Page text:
Monitoring State Employees Technology And Determining Their Specific Needs

Chris Estes, Chief Information Officer , North Carolina
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Chris Estes, Chief Information Officer , North Carolina

Chris Estes, Chief Information Officer , North Carolina

Technological trends will have significant impact on your business environment

The consumerization of technology is driving trends in both private industry and government, and we have to work smarter and faster if we want to compete. Customers – in our case, the state agencies we provide IT services for – will go somewhere else if we don’t meet their needs.

To survive as IT professionals we have to focus on the consumer or user of services. It’s important to recognize that consumers aren’t buying technology – they’re buying the solution the technology represents. Our governor often says that doing business with the government should be as easy as checking the scores on a smart phone. That’s the transformation we have to go through.

When it comes to IT, North Carolina has been in the auto parts business for years. We have a dozen of some parts.We have a dozen others that don’t fit together. You can’t remain in the business of selling parts when people want to buy a car. We need to build a state technology vehicle, determine where the driver is going, and assemble a car that gets them there.

We’re moving towards that at the Innovation Center we just opened in downtown Raleigh. It’s a working lab where our state employees, agency CIOs, students and IT professionals from the Research Triangle Park area collaborate to test new technologies. We put a “try before you buy” policy in place and vendors will have to prove that their products work before the state invests in them. We’re going to change the way the state has done business for years by bringing IT projects in on time and within budget.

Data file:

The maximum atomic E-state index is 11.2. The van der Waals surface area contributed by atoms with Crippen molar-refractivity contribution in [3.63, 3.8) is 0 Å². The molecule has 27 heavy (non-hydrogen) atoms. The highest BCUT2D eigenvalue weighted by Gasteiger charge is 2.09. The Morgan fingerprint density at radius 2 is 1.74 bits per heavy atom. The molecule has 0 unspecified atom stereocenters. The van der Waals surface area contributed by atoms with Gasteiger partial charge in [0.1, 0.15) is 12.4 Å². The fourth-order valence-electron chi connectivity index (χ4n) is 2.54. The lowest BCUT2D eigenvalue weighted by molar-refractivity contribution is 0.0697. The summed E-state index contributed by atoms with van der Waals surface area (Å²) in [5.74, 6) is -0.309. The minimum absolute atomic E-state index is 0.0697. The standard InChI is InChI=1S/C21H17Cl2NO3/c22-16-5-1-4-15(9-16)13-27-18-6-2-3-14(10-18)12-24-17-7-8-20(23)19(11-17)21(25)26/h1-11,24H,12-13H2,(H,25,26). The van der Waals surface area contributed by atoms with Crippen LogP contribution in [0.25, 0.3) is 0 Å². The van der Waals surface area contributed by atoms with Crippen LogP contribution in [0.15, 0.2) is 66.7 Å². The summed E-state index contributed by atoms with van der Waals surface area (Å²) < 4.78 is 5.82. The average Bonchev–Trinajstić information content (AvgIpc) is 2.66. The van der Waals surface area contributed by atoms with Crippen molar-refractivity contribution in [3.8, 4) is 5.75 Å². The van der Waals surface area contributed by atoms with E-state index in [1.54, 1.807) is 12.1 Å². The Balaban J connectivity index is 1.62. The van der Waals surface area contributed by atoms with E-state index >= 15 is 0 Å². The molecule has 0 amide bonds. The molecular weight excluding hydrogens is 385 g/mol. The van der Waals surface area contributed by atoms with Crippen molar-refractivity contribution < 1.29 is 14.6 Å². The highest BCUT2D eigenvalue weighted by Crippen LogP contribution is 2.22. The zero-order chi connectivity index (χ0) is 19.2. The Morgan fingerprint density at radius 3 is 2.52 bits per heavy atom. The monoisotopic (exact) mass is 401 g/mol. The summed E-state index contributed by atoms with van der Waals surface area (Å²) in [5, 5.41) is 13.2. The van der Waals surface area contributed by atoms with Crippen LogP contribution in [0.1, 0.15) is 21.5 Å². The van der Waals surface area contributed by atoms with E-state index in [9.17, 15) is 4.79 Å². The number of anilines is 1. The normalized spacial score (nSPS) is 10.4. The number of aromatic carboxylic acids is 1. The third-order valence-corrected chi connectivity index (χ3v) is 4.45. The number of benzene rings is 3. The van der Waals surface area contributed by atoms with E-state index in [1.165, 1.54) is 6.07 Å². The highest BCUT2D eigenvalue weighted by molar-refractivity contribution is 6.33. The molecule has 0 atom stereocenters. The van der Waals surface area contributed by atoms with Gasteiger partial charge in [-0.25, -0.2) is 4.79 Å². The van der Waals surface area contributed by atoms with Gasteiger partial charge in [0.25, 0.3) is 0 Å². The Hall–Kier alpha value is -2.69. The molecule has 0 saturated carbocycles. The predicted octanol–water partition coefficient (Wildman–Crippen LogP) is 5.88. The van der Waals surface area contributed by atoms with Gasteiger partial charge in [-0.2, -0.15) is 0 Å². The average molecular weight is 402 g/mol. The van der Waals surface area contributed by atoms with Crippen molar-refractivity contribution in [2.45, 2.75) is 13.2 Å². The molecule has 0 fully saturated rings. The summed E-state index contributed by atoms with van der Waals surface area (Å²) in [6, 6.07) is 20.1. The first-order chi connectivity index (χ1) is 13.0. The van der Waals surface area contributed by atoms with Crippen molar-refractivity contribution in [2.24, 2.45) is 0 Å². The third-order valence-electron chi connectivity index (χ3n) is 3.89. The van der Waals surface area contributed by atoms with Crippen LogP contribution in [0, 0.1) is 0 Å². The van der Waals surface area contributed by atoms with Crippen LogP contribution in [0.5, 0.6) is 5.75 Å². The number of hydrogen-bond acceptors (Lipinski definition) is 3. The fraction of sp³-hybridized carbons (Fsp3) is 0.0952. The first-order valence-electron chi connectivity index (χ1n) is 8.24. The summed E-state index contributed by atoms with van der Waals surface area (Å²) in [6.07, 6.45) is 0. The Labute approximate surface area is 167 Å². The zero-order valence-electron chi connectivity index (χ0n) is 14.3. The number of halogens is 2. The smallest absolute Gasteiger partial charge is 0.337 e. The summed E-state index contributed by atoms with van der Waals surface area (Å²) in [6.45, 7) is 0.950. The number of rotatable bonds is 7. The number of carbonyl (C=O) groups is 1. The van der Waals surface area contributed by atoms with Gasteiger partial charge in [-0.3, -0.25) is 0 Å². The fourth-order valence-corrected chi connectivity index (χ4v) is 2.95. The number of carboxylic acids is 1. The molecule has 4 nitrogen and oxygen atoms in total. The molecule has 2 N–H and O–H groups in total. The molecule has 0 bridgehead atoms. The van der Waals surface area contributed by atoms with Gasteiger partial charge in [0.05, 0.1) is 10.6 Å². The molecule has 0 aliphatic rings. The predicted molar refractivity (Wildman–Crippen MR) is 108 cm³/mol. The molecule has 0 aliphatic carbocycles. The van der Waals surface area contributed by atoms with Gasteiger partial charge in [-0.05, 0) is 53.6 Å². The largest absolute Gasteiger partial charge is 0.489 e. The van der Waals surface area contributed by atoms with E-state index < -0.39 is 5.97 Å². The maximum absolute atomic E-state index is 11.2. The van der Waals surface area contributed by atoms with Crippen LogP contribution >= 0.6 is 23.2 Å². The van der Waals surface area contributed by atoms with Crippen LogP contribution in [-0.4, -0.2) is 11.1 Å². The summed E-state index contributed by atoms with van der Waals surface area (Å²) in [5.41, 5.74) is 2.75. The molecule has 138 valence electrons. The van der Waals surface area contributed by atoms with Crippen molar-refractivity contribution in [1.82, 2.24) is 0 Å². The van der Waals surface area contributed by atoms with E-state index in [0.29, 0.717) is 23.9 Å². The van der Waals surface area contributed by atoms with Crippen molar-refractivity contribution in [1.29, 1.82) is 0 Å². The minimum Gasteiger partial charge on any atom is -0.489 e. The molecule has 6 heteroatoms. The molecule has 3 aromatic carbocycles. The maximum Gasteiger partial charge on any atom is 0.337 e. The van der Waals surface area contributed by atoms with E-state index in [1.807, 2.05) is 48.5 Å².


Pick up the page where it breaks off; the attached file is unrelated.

One of the first projects we launched at the center involves persona work. We’re monitoring how state employees use technology so we can determine their specific needs. The goal is to identify half a dozen personas, like a field worker who uses a tablet every day. Once we solve that, we can bundle solutions into a package that’s unique to each employee and price and bill their agencies accordingly. We need to simplify, reduce duplication and break down the silos that prevent us from operating efficiently.

Social media will play an increasingly important role as part of our larger messaging around digital strategy. The Innovation Center is the ideal platform for expanding our reach through the social networks that people turn to for information.

Our work at the center ties in with our overall strategy, which begins with accelerating consumer orientation. We have to use technology to make government services more accessible on the devices people are using. We’re also balancing innovation and risk. We might like to have all the bells and whistles, but an 80% solution may be good enough for state government.

We’re also collaborating as One IT for the first time by bringing our agency CIOs under one roof to operate as an enterprise instead of individual businesses. The first three steps will lead us to our ultimate goal of delivering more effective operations for people who live and do business in North Carolina.

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